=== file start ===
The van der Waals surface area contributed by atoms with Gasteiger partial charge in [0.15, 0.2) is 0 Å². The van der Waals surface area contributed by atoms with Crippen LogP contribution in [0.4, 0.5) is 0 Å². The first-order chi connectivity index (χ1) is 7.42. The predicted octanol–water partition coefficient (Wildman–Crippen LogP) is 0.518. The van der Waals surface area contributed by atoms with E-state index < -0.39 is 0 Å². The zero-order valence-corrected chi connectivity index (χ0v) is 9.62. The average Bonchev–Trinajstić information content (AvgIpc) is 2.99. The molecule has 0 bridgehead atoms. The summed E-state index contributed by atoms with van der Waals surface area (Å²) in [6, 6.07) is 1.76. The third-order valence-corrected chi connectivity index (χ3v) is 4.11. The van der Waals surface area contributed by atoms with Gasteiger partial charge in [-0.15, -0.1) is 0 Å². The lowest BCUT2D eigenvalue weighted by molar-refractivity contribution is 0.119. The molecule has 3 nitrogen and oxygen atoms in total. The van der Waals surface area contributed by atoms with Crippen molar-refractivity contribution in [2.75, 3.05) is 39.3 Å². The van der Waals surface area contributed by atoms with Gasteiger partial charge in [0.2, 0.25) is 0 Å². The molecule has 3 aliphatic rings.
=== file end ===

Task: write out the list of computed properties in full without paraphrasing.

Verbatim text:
The van der Waals surface area contributed by atoms with Gasteiger partial charge in [0.15, 0.2) is 0 Å². The van der Waals surface area contributed by atoms with Crippen LogP contribution in [0.4, 0.5) is 0 Å². The first-order chi connectivity index (χ1) is 7.42. The predicted octanol–water partition coefficient (Wildman–Crippen LogP) is 0.518. The van der Waals surface area contributed by atoms with E-state index < -0.39 is 0 Å². The zero-order valence-corrected chi connectivity index (χ0v) is 9.62. The average Bonchev–Trinajstić information content (AvgIpc) is 2.99. The molecule has 0 bridgehead atoms. The summed E-state index contributed by atoms with van der Waals surface area (Å²) in [6, 6.07) is 1.76. The third-order valence-corrected chi connectivity index (χ3v) is 4.11. The van der Waals surface area contributed by atoms with Gasteiger partial charge in [-0.15, -0.1) is 0 Å². The lowest BCUT2D eigenvalue weighted by molar-refractivity contribution is 0.119. The molecule has 3 nitrogen and oxygen atoms in total. The van der Waals surface area contributed by atoms with Crippen molar-refractivity contribution in [2.75, 3.05) is 39.3 Å². The van der Waals surface area contributed by atoms with Gasteiger partial charge in [0.2, 0.25) is 0 Å². The molecule has 3 aliphatic rings.